As you may have noticed, my life consists of a series of biblical plagues.
Unlike rats, ants, lice, and flies, however, at least mice are cute. When you live next to a forest, mice are also inevitable.
Recently we observed evidence of mice in the house. Avoidance and denial immediately kicked in. The rustling noises could be ascribed to wind in the eaves. The teeny droppings in the corner were invisible as long as I didn’t wear my reading glasses. Allergies and PTSD have left me with a weak and unreliable sense of smell.
It was harder to ignore the cute little mouse as it scampered across the floor of my home office / dining room. We quickly shooed it out the door, and declared victory. In my family, if avoidance doesn’t work, stick with denial.
Eventually we bought some flimsy traps at Ace Hardware. The mice stole the bait and giggled. Finally, my landlord showed me the right kind of rodent poison. It looks like a stick of plastic explosive. Apparently it’s harmless to other species, tastes like peanut butter, and makes the mice want to go outside and wait in the woods for a quiet death with dignity.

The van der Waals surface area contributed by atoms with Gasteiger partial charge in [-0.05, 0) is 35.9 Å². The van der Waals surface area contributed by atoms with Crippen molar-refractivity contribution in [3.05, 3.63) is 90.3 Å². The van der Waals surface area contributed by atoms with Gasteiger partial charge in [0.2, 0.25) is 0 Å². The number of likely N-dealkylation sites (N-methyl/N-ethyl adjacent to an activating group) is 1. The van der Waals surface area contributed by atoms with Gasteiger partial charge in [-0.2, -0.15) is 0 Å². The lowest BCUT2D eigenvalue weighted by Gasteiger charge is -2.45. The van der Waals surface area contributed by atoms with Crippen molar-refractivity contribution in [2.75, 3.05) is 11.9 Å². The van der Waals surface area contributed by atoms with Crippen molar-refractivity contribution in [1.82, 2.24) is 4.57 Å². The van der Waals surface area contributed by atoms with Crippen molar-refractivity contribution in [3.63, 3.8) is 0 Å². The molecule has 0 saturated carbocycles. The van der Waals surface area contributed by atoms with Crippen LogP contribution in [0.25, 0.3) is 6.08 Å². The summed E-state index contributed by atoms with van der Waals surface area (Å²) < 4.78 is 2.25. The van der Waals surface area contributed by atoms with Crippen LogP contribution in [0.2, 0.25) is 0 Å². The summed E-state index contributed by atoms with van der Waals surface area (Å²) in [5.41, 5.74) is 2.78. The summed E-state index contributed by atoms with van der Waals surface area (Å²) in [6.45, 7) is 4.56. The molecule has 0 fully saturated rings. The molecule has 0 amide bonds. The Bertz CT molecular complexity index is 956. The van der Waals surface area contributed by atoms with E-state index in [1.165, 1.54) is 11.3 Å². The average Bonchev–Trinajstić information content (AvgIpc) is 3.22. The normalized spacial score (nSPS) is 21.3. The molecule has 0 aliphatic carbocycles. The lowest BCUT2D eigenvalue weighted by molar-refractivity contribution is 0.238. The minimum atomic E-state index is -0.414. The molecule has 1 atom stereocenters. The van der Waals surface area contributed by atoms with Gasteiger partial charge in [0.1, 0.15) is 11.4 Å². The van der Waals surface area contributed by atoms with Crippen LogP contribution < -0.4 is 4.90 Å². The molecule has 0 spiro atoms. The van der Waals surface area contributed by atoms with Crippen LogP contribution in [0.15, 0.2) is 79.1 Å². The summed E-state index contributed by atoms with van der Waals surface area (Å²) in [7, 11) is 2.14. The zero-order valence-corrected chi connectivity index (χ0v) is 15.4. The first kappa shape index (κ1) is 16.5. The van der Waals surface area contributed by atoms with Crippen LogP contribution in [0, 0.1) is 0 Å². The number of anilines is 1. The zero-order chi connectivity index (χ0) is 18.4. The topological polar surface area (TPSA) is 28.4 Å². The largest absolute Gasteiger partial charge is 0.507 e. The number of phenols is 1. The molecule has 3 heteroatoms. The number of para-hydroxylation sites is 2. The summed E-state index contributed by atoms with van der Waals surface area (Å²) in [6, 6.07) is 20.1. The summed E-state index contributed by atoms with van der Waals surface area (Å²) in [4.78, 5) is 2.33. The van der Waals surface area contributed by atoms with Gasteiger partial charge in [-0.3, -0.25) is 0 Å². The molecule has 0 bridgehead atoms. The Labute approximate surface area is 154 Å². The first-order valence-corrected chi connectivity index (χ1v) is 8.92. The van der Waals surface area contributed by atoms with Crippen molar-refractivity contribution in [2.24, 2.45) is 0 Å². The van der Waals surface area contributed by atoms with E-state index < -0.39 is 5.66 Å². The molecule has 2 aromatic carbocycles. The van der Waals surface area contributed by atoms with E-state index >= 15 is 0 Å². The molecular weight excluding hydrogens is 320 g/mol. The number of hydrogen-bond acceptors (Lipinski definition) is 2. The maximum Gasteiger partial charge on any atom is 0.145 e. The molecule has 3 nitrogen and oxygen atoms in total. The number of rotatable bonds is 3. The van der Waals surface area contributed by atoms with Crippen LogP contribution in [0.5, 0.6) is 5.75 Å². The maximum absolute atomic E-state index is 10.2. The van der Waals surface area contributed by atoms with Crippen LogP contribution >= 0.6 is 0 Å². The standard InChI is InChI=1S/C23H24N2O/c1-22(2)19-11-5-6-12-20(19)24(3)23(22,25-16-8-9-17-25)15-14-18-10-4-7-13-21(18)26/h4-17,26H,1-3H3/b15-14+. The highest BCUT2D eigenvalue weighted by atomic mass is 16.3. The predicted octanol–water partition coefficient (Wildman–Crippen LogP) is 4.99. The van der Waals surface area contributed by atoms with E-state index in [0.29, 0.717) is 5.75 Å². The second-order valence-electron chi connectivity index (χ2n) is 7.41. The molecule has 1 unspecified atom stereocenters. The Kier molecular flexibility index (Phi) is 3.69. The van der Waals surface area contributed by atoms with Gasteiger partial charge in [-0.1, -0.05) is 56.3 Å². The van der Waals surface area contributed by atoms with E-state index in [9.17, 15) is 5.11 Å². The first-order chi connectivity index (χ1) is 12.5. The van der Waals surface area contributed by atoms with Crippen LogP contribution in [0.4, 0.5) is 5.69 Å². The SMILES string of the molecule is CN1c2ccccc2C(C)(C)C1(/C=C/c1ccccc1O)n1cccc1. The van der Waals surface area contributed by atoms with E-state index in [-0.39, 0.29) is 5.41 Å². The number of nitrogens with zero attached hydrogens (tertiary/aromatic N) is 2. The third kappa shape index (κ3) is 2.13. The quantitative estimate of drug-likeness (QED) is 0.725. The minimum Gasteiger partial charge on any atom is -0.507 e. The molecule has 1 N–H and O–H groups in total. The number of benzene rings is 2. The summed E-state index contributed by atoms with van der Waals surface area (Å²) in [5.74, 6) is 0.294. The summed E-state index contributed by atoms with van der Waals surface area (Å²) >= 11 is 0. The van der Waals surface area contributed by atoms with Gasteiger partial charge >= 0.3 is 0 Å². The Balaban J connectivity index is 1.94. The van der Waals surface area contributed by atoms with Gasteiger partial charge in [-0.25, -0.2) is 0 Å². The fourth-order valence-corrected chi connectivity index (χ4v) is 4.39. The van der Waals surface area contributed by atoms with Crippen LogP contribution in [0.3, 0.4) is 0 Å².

Meanwhile, it was time to put my gloves and glasses on and clean the various trouble spots. I’m a big believer in Ockham’s razor, the principle that the simplest explanation for a phenomenon is usually correct. So I started by stripping the girls’ room to the baseboards. One of my daughters, I won’t say who, is a complete slob. More significantly, both girls have the disgusting and as-yet incorrigible habit of sneaking food up to their room and hiding whatever they don’t devour immediately. (In contrast, my room has a hermetically sealed fancy Tupperware bin for storing treats.) I didn’t find any evidence of mouse activity in the girls’ room, but I recovered a lot of missing dishes and flatware.
No longer able to ignore the ocular and olfactory proof, I next tackled the walk-in closet in the master bedroom. Someone had been gnawing at the stick of poison in the corner.
The original culprit was wedged behind a bookcase. Yes, our house has bookcases everywhere, including closets. I found the remains of a chocolate bunny with Butterfingers filling, still in the now-gnawed box. I bought the bunny at a post-Easter sale, for a gentleman caller with a fondness for Butterfingers. (Codependent people are always trying to take care of everyone else.) Sadly, like all men, he disappeared, and I repressed any memory of the rejected bunny.
The closet was due for spring cleaning anyway, and it felt good to declutter and sanitize. Along the way I ran into a groggy mouse at the bottom of the dirty clothes hamper. I cautiously carried it outside, and released it to go meet Dr. Kevorkian in the woods.
Eventually I found its nest, hidden like infant Ernest Worthing in a piece of carry-on baggage. The mouse had pilfered some of my green fuzzy fidget things, together with the lining from an old lawyer suit jacket, to make a home. I hadn’t even noticed they were missing. I don’t need them anymore. Well, not as much.
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